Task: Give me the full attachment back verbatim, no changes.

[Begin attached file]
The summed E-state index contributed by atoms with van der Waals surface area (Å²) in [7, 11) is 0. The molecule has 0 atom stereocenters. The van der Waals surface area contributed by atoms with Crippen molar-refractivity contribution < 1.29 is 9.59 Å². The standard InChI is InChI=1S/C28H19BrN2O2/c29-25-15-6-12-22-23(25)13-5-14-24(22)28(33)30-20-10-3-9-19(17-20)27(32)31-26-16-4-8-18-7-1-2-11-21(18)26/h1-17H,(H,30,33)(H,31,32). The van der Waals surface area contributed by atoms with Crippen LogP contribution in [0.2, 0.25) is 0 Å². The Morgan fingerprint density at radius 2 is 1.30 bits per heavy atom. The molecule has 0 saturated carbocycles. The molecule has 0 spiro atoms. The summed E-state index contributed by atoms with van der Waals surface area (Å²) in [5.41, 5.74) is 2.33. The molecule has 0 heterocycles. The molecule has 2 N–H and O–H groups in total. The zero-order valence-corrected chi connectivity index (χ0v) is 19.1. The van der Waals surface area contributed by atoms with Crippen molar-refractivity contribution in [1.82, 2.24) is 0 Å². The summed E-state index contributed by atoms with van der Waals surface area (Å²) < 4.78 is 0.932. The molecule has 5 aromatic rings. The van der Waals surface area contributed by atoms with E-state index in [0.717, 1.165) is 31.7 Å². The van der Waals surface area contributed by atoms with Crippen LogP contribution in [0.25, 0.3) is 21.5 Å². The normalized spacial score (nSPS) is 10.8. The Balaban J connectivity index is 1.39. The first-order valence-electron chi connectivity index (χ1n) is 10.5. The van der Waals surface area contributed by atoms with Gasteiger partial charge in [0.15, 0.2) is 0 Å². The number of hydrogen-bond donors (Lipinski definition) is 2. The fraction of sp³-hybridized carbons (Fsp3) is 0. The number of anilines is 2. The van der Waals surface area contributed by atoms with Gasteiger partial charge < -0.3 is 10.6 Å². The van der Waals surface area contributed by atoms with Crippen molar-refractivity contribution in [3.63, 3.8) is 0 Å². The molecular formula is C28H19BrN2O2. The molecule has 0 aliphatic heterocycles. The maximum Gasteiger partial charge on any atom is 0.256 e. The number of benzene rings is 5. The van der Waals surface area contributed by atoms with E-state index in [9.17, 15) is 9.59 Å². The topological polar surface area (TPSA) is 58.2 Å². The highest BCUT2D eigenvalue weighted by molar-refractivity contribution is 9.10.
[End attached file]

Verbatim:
The summed E-state index contributed by atoms with van der Waals surface area (Å²) in [7, 11) is 0. The molecule has 0 atom stereocenters. The van der Waals surface area contributed by atoms with Crippen molar-refractivity contribution < 1.29 is 9.59 Å². The standard InChI is InChI=1S/C28H19BrN2O2/c29-25-15-6-12-22-23(25)13-5-14-24(22)28(33)30-20-10-3-9-19(17-20)27(32)31-26-16-4-8-18-7-1-2-11-21(18)26/h1-17H,(H,30,33)(H,31,32). The van der Waals surface area contributed by atoms with Crippen LogP contribution in [0.2, 0.25) is 0 Å². The Morgan fingerprint density at radius 2 is 1.30 bits per heavy atom. The molecule has 0 saturated carbocycles. The molecule has 0 spiro atoms. The summed E-state index contributed by atoms with van der Waals surface area (Å²) in [5.41, 5.74) is 2.33. The molecule has 0 heterocycles. The molecule has 2 N–H and O–H groups in total. The zero-order valence-corrected chi connectivity index (χ0v) is 19.1. The van der Waals surface area contributed by atoms with Crippen molar-refractivity contribution in [1.82, 2.24) is 0 Å². The summed E-state index contributed by atoms with van der Waals surface area (Å²) < 4.78 is 0.932. The molecule has 5 aromatic rings. The van der Waals surface area contributed by atoms with E-state index in [0.717, 1.165) is 31.7 Å². The van der Waals surface area contributed by atoms with Crippen LogP contribution in [0.25, 0.3) is 21.5 Å². The normalized spacial score (nSPS) is 10.8. The Balaban J connectivity index is 1.39. The first-order valence-electron chi connectivity index (χ1n) is 10.5. The van der Waals surface area contributed by atoms with Gasteiger partial charge in [0.15, 0.2) is 0 Å². The number of hydrogen-bond donors (Lipinski definition) is 2. The fraction of sp³-hybridized carbons (Fsp3) is 0. The number of anilines is 2. The van der Waals surface area contributed by atoms with Gasteiger partial charge < -0.3 is 10.6 Å². The van der Waals surface area contributed by atoms with Crippen molar-refractivity contribution in [3.63, 3.8) is 0 Å². The molecular formula is C28H19BrN2O2. The molecule has 0 aliphatic heterocycles. The maximum Gasteiger partial charge on any atom is 0.256 e. The number of benzene rings is 5. The van der Waals surface area contributed by atoms with E-state index in [9.17, 15) is 9.59 Å². The topological polar surface area (TPSA) is 58.2 Å². The highest BCUT2D eigenvalue weighted by molar-refractivity contribution is 9.10.